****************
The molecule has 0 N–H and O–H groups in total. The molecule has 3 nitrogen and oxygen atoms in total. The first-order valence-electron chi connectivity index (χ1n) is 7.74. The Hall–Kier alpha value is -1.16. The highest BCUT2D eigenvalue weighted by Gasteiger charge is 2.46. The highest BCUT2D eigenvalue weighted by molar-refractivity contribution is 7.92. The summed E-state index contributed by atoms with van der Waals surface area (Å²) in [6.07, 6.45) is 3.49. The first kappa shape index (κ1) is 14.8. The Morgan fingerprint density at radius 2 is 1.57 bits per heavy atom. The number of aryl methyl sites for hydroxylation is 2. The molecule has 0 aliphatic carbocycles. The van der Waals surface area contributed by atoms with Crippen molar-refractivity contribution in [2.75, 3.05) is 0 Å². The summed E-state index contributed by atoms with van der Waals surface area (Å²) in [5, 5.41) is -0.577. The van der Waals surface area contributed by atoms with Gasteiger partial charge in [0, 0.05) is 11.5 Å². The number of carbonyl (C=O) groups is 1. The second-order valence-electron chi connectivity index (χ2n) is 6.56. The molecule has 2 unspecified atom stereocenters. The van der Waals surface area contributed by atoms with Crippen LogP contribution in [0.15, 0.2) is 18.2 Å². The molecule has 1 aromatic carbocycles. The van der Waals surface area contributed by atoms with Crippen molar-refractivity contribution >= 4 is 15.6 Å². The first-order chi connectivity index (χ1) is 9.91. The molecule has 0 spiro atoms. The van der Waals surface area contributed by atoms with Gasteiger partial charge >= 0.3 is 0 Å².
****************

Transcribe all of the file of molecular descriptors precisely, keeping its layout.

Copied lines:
The molecule has 0 N–H and O–H groups in total. The molecule has 3 nitrogen and oxygen atoms in total. The first-order valence-electron chi connectivity index (χ1n) is 7.74. The Hall–Kier alpha value is -1.16. The highest BCUT2D eigenvalue weighted by Gasteiger charge is 2.46. The highest BCUT2D eigenvalue weighted by molar-refractivity contribution is 7.92. The summed E-state index contributed by atoms with van der Waals surface area (Å²) in [6.07, 6.45) is 3.49. The first kappa shape index (κ1) is 14.8. The Morgan fingerprint density at radius 2 is 1.57 bits per heavy atom. The number of aryl methyl sites for hydroxylation is 2. The molecule has 0 aliphatic carbocycles. The van der Waals surface area contributed by atoms with Crippen molar-refractivity contribution in [2.75, 3.05) is 0 Å². The summed E-state index contributed by atoms with van der Waals surface area (Å²) in [5, 5.41) is -0.577. The van der Waals surface area contributed by atoms with Gasteiger partial charge in [0, 0.05) is 11.5 Å². The number of carbonyl (C=O) groups is 1. The second-order valence-electron chi connectivity index (χ2n) is 6.56. The molecule has 2 unspecified atom stereocenters. The van der Waals surface area contributed by atoms with Crippen LogP contribution in [0.15, 0.2) is 18.2 Å². The molecule has 1 aromatic carbocycles. The van der Waals surface area contributed by atoms with Crippen molar-refractivity contribution >= 4 is 15.6 Å². The first-order chi connectivity index (χ1) is 9.91. The molecule has 0 spiro atoms. The van der Waals surface area contributed by atoms with Gasteiger partial charge >= 0.3 is 0 Å².